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May 13, 2013

Jessica Buchanan: Kidnapped!


Photo Credit: Jehad NGA/The New york times/Rexus

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The fact that they immediately rob us actually calms me, a bit. Maybe they're just going to carjack us. Maybe they'll push us out, take the vehicles, the cash, and drive away! A rash of carjackings has recently occurred in nearby Kenya where victims were driven to distant locations and pushed out. So if we're simply being robbed and carjacked, then walking home suddenly sounds like a great way to finish off the day. The vehicle plunges out into the wilderness, slamming over rough roads. All we need is for one hard bump to meet one careless trigger finger, and there we are: dead or maimed in the middle of this horror show.

For a moment, I lock eyes with Poul and silently mouth the words, "What's happening?"

He answers in a soft, grim voice, "We're being kidnapped." Nothing else I know is of any use in this moment. Nothing I can do in my working life is relevant here. The person I am to my loved ones, my husband, my friends, doesn't mean anything. My colleague and I are objects of pursuit, nothing more. The glaring difference between Poul's situation and my own is both simple and deadly. Poul is a 60-year-old Danish male and I'm a 32-year-old American female. Homophobia is dominant here, so Poul has little reason to fear gang rape. But I do. And while the news media here did carry that story of mobs protesting outside the Danish Embassy after the uproar over cartoon images of the Prophet Mohammed, in most neighborhoods there is generally not the same danger in being a Dane as in being an American.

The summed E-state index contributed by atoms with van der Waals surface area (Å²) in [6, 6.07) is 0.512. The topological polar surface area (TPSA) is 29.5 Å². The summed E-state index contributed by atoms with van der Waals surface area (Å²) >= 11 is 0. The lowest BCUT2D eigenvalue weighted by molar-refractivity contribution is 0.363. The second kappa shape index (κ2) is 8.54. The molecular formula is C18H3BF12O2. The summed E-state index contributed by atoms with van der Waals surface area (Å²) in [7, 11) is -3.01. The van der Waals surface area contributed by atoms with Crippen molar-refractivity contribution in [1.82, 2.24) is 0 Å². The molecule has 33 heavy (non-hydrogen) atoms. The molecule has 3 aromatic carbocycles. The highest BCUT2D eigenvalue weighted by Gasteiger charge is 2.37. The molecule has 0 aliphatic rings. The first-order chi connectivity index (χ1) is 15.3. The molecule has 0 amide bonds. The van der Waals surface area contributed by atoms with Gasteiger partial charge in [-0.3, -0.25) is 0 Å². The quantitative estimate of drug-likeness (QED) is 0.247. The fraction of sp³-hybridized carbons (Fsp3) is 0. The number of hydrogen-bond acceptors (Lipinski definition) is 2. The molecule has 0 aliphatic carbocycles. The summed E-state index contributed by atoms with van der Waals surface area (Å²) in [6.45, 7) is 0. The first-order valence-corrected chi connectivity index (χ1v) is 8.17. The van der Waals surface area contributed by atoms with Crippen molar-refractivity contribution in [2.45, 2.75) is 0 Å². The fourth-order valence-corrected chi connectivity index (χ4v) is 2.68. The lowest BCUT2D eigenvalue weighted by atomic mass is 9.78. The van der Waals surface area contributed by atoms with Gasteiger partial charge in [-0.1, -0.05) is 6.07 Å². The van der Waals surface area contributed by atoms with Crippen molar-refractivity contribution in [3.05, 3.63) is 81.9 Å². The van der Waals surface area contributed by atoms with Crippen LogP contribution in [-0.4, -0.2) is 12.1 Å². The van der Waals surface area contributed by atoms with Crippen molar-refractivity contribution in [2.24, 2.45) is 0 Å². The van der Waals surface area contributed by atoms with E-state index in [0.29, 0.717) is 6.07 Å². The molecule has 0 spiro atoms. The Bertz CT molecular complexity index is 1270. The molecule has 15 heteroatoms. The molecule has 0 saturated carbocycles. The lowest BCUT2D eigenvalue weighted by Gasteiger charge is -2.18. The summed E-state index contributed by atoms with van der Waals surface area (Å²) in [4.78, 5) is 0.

"Money!" Ali now bellows. He gestures to our few pieces of jewelry and shouts something in Somali that we can tell is a command to part with our bling. I start to remove my chunky necklace of costume jewelry, but he sneers and shakes his head. They only want the good stuff. I'm worried about losing my wedding band and a diamond of my mom's that was given to me after her passing. My heart sinks when he confiscates my bag.

Beyond that I can't move. All I can do is struggle to recall anything useful from our pitifully brief hostage training session, which was taken from a larger program called HEIST, for Hostile Environment Individual Safety Training. The HEIST instructors impressed on us the importance of hiding our anger and avoiding any unnecessary conflict. They stressed that attackers will likely be in such an excitable state, they may be provoked into killing even if they don't plan to. The trainers urged everyone to memorize a reliable phone number of someone who would be the right person to receive a "proof of life" phone call. Their reasoning was grimly practical: The only way to aid your own survival in a kidnapping situation is to have a line to a potential ransom source. Your chance for life is your captor's hope for money. I recall the main point of HEIST is to focus on surviving the first 24 hours. After that, survival percentages surge upward. If we can get through the first day, we might have a shot at entering that small golden ratio of people who actually come out of these things alive.